Referring back to the embodiment of FIG. 3, each insert 40 is shown retained in its respective pocket 44, such as with the use of retainers 46, 47. The retainers 46, 47 may, for example, be end rings that are slideable over the housing 14, or any other suitable component(s). Each exemplary insert 40 is moveable within its respective pocket 44 between at least one extended and at least one retracted position. The travel of each insert 40 (and its corresponding mill blade(s) 28) between a fully extended and a fully retracted position is defined by the depth of the associated pocket 44. The insert 40 thus cannot retract into the bore 18 of the housing 14. Further, at least some torque that may be applied to any mill blade 28 during operation is transmittable to the wall 17 of the housing 14 at the associated pocket 44.

Still referring to FIG. 3, the mill blades 28 may be biased radially outwardly into an extended position, such as to ensure full contact with the inner diameter of the member 11, and movable therefrom to a retracted position relative to the housing 14 in any suitable manner and with any suitable components. In this embodiment, a bow spring 48 is engaged at its ends with the rear side 45 of each insert 44 by screws 50. Each exemplary screw 50 engages over a slot 49 in the bow spring 48, so that as the bow spring 48 expands, the ends of the bow spring 48 may move or slide relative to the screws 50, such as described below.

The bow springs 48 of this embodiment are aligned generally with the longitudinal axis 26 (FIG. 1) of the housing 14. The mid-portion, or bow, 51 of each illustrated bow spring 48 extends into the associated pocket 44 and through a slot 54 extending entirely through the wall 17 of the housing 14 to the bore 18 of the housing 14. This configuration may, for example, assist in preventing the springs 48 from becoming hung up in, or otherwise hinder operation of the, mill blade retraction mechanism, an example of which is described below.

Referring to FIG. 5, in another independent aspect of the present disclosure, any suitable mechanism and technique for retracting the mill blades may be used. The mill blade retraction mechanism of this embodiment includes a slideable flow tube, or tubular sleeve, 58 disposed in the bore 18. The sleeve 58 contacts the bow 51 of each bow spring 48 and biases the bow springs 48 radially outwardly against the inserts 40. The exemplary flow tube 58 is selectively moveable axially within the bore 18 of the housing 14 between at least first and second positions. In FIG. 5, the tube 58 is shown in its first position, which corresponds with the extended position of the inserts 40 (and mill blades 28) and represents the assembled configuration of the system 10. As shown in FIG. 3, in the first position of the exemplary tube 58, each bow spring 48 is biased between the outer diameter of the tube 58 and the rear side 45 of its corresponding insert 40 sufficient to bias the insert 40 and associated mill blade(s) 28 into an extended position.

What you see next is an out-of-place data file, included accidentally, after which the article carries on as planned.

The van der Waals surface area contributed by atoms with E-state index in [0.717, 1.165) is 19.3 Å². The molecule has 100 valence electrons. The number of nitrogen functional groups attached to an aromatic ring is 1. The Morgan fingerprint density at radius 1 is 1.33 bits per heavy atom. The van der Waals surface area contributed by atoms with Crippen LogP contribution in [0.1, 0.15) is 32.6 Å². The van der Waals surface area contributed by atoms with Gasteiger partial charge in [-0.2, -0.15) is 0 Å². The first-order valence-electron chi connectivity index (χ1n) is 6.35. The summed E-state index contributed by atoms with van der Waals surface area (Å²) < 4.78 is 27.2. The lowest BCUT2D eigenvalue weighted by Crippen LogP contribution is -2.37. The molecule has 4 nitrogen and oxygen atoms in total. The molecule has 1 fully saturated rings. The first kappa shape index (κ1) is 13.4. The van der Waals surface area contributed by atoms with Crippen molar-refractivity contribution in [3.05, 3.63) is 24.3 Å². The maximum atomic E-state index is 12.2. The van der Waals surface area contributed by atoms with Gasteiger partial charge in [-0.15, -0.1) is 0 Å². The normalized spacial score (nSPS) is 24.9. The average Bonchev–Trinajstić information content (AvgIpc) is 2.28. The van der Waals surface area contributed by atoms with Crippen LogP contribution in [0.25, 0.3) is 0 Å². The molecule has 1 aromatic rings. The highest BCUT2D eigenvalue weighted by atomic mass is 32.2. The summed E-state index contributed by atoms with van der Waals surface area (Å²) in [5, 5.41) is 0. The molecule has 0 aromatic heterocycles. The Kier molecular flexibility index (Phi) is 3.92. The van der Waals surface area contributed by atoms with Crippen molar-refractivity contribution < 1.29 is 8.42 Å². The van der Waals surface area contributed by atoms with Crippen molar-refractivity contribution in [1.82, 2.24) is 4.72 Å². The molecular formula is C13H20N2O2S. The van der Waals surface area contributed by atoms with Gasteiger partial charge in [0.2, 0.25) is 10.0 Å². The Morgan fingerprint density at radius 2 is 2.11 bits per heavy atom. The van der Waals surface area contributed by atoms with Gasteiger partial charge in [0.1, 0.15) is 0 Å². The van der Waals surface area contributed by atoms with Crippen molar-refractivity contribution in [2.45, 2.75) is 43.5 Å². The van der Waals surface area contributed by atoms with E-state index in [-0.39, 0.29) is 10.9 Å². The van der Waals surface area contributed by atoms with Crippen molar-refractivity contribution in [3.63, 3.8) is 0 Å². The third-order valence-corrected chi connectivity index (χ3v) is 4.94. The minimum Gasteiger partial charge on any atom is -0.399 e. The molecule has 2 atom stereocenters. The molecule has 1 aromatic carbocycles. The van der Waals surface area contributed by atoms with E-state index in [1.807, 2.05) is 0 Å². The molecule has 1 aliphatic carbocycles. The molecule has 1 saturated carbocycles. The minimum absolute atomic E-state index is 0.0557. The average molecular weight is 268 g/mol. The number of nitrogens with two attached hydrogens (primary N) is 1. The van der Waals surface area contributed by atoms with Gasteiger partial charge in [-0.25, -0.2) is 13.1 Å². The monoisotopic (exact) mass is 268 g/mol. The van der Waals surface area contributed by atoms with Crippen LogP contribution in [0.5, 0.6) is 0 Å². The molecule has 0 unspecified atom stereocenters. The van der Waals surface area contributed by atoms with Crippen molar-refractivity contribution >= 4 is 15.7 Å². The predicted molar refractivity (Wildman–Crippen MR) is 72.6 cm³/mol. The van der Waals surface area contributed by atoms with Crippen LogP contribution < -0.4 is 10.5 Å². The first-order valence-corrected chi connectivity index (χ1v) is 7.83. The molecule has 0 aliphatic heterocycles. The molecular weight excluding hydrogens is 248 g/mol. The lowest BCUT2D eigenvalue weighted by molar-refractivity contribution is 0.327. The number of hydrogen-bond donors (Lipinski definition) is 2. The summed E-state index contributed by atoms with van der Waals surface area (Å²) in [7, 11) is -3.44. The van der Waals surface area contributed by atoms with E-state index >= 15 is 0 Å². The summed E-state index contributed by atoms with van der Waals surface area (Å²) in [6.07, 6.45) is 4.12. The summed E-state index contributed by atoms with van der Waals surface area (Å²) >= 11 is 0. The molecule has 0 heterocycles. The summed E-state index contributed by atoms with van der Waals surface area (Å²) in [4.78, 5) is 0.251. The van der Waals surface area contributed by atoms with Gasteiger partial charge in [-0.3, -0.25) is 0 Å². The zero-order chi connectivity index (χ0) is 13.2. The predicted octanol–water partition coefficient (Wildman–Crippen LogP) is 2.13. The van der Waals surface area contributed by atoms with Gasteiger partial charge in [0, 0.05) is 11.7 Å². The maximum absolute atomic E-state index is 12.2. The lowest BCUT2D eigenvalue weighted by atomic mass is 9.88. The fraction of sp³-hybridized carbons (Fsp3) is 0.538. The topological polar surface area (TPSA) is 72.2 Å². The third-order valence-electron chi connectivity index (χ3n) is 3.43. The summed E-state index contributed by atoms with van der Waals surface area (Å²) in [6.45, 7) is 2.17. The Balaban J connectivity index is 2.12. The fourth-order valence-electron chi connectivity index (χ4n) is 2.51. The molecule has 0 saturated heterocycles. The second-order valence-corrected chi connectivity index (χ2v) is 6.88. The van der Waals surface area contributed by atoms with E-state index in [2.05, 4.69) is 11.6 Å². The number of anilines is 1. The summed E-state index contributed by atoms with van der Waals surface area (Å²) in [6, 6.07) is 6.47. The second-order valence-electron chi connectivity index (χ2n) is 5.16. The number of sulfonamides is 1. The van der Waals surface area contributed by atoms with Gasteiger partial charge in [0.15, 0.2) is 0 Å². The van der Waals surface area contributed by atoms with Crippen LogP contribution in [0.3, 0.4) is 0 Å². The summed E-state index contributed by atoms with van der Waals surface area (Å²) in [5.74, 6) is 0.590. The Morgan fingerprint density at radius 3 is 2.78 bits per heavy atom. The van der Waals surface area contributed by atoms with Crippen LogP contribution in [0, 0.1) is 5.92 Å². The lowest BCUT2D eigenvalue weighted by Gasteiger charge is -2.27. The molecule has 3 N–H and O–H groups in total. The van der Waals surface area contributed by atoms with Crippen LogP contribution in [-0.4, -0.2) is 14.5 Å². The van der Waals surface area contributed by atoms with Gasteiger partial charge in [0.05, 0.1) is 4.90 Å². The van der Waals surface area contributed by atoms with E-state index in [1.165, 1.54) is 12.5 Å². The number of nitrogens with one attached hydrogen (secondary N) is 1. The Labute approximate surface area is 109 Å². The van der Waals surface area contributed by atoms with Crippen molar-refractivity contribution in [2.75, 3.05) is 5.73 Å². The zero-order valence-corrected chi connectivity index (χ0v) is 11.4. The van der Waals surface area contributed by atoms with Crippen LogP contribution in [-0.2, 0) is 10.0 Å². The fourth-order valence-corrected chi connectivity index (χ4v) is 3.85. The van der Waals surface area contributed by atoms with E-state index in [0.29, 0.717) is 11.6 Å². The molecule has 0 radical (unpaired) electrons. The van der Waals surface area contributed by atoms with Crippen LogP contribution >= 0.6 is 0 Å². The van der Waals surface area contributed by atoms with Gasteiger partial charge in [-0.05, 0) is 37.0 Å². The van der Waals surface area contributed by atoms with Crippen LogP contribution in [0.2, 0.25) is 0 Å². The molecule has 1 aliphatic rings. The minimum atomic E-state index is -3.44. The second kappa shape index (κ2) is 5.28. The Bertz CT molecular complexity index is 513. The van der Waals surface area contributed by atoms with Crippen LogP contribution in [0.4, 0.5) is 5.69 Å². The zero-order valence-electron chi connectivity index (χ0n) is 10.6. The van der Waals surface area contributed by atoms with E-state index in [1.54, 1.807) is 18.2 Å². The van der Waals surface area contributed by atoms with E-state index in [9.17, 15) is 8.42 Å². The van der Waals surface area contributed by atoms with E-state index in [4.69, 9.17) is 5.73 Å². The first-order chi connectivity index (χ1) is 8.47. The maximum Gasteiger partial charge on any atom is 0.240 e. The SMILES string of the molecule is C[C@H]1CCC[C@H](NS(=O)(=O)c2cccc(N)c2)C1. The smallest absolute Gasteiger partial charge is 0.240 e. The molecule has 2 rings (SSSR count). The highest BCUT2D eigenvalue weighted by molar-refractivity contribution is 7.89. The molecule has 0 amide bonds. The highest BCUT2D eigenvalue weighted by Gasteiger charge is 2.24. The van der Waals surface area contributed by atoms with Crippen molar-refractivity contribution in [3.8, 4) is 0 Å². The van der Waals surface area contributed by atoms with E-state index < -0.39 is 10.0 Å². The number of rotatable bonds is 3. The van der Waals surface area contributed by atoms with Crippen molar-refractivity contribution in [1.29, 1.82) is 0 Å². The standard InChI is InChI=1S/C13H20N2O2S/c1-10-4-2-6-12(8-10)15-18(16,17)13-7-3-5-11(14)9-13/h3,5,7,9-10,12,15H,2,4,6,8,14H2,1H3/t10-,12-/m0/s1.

The exemplary second position of the tube 58 is shown in FIG. 10 and corresponds with the retracted position of the inserts 40. After the illustrated tube 58 is moved into the second position, the bow 51 of each bow spring 48 nests in an undercut 60 formed in the outer diameter of the tube 58. The undercut 60 of this embodiment is a thin-wall section of the tube 58, such as a groove or cut-out portion, which allows for radial inward expansion of the bow spring 48 and reduction in the spring force applied to the associated insert 40. Such reduction in spring force allows the associated insert 40 (and mill blade(s) 28) to move radially inwardly in its corresponding pocket 44 into a retracted position.

Referring again to FIG. 5, the tube 58 may have any suitable construction, configuration and operation. In this embodiment, the tube 58 includes upper and lower tube sections 61, 62, which are threadably connected together. The tube 58 allows fluid flow through the bore 18 of the housing 14, as shown with arrows 79 in FIG. 6.

The tube 58 may be moveable between positions in any suitable manner. In this embodiment, the tube 58 is releasably connected with the housing 14 to allow its movement betweens first and second positions. At least one uncoupling member 84, such as a shear pin, shear screw or any other suitable component(s), is shown releasably connecting the tube 58 and housing 14. The illustrated uncoupling member 84 is configured to retain the tube 58 in its first position until cleaning is complete and, upon sufficient pressurization of the bore 18, to release and allow the tube 58 to move downwardly to its second position. Thereafter, in this example, the lower end 63 of the tube 58 will shoulder up and stop at a decreased ID portion, or shoulder 82, formed in the lower sub 22. This disposition of the illustrated tube 58, as shown in FIG. 8, defines its second position, in which the undercuts 60 formed in the tube 58 alien with the slots 54 in the housing 14 and allow the bow springs 48 to expand therein (see also FIG. 10). However, the tube 58 or other mill blade retraction mechanism may be moveable between more than two positions.